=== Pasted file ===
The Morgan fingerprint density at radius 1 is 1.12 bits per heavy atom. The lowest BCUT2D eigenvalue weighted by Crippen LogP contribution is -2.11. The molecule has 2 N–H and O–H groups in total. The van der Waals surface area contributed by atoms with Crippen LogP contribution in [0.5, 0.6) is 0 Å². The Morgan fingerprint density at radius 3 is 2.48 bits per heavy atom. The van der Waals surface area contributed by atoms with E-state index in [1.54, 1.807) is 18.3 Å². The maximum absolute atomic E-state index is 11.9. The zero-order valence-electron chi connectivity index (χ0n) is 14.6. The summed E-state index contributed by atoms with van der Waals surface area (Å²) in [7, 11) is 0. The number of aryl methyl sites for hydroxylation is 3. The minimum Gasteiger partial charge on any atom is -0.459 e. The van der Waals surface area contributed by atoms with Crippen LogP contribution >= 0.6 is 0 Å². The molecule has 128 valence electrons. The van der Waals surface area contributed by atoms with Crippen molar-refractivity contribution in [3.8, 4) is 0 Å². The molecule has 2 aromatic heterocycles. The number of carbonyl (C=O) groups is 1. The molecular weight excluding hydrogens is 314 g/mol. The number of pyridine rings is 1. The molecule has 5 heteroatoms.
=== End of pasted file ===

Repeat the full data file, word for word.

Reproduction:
The Morgan fingerprint density at radius 1 is 1.12 bits per heavy atom. The lowest BCUT2D eigenvalue weighted by Crippen LogP contribution is -2.11. The molecule has 2 N–H and O–H groups in total. The van der Waals surface area contributed by atoms with Crippen LogP contribution in [0.5, 0.6) is 0 Å². The Morgan fingerprint density at radius 3 is 2.48 bits per heavy atom. The van der Waals surface area contributed by atoms with E-state index in [1.54, 1.807) is 18.3 Å². The maximum absolute atomic E-state index is 11.9. The zero-order valence-electron chi connectivity index (χ0n) is 14.6. The summed E-state index contributed by atoms with van der Waals surface area (Å²) in [7, 11) is 0. The number of aryl methyl sites for hydroxylation is 3. The minimum Gasteiger partial charge on any atom is -0.459 e. The van der Waals surface area contributed by atoms with Crippen LogP contribution >= 0.6 is 0 Å². The molecule has 128 valence electrons. The van der Waals surface area contributed by atoms with Crippen molar-refractivity contribution in [3.8, 4) is 0 Å². The molecule has 2 aromatic heterocycles. The number of carbonyl (C=O) groups is 1. The molecular weight excluding hydrogens is 314 g/mol. The number of pyridine rings is 1. The molecule has 5 heteroatoms.